Attack. When I first heard that word, my gut reaction was, "oh shit". Does that surprise you? Of course it does. You probably expected "the brass" to be just champing at that bit, all that blood and guts, "hold 'em by the nose while we kick 'em in the ass" crap. I don't know who created the stereotype hard-charging, dim-witted, high school football coach of a general officer. Maybe it was Hollywood, or the civilian press, or maybe we did it to ourselves, by allowing those insipid, egocentric clowns- the MacArthurs and Halseys and Curtis E. LeMays- to define our image to the rest of the country. Point is, that's the image of those in uniform, and it couldn't be further from the truth.
Two hundred million zombies. Who can even visualize that type of number, let alone combat it? At least this time around we knew what we were combating, but when you added up all the experience, all the data we'd compiled on their origin, their physiology, their strengths, their weaknesses, their motives, and their mentality, it still presented us with a gloomy prospect for victory. The book of war, the one we've been writing since one ape slapped another, was completely useless in this situation. We had to write a new one from scratch.
For the first time in history, we faced an enemy that was actively waging total war. They had no limits of endurance. They would never negotiate, never surrender. They would fight until the very end because, unlike us, every single one of them, every second of every day, was devoted to consuming all life on Earth. That's the kind of enemy we had waiting for us beyond the Rockies. That's the kind of war we had to fight.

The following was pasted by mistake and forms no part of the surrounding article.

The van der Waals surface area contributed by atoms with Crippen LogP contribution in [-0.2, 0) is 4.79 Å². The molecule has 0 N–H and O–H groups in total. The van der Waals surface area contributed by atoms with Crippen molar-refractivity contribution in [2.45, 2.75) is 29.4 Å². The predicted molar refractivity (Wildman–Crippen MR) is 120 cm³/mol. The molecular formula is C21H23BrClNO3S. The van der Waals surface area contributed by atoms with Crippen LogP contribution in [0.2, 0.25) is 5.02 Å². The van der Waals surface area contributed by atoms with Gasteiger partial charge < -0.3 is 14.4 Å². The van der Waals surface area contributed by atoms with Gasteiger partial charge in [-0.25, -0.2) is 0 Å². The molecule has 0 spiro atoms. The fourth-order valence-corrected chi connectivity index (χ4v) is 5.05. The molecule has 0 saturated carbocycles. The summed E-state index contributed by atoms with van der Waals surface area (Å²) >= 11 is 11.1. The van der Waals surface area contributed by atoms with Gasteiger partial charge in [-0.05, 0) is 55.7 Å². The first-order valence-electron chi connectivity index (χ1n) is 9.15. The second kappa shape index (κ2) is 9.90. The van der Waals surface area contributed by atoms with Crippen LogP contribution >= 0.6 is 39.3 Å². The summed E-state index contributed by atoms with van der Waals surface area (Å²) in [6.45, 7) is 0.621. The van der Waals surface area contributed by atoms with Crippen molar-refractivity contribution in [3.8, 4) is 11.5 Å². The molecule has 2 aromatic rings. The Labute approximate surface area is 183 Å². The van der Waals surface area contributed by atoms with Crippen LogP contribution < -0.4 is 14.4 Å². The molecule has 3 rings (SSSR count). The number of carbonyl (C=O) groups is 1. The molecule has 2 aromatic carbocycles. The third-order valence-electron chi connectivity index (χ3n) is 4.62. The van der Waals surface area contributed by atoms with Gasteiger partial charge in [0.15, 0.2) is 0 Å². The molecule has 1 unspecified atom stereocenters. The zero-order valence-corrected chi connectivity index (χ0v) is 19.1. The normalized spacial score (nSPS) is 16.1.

Hope, New Mexico. Hope. I'm not kidding. The town was actually named Hope. They say the brass chose it because of the terrain, clear and open with the desert in front and the mountains in back. Perfect, they said, for an opening engagement, and that the name had nothing to do with it. Right.
Did you see the movie, the one Elliot made about us? That scene with the campfire and the grunts all jawing in this witty dialogue, the stories and the dreams for the future, and even that guy with the harmonica. Dude, it was so not like that. First of all, it was the middle of the day, no campfires, no harmonica under the stars, and also everyone was really quiet. You knew what everyone was thinking though, "What the hell are we doing here?" This was Zack's house now, and as far as we were concerned, he could have it. We'd all had plenty of pep talks about "The Future of the Human Spirit." We'd seen the president's speech God knows how many times, but the prez wasn't out here on Zack's front lawn. We had a good thing going behind the Rockies. What the hell were we doing out here?
The officers didn't tell us the attack was almost over, but you could see them looking through their scopes, talking on their radios. You could see the relief on their faces. I think the last shot was fired just before dawn. After that, we just waited for first light. It was kinda eeries, the sun rising over this mountainous ring of corpses. We were totally walled in, all sides were piled at least twenty feet high and over a hundred feet deep. I'm not sure how many we killed that day; stats always vary depending on who you get it from.
They let us sleep as late as we wanted the next day. That was pretty sweet. Eventually the voices woke me up; everyone jawing, laughing, telling stories. It was a different vibe, one-eighty from two days ago. I couldn't really put a finger on what I was feeling, maybe it was what the president said about "reclaiming our future." I just knew I felt good, better than I had the entire war. I knew it was gonna be a real, long-ass road. I knew our campaign across America was just beginning, but, hey, as the prez said later that first night, it was finally the beginning of the end.
Just puppies, you know, a couple of weeks old. Scared little babies screaming for their mommies, for anyone, to please come and save them.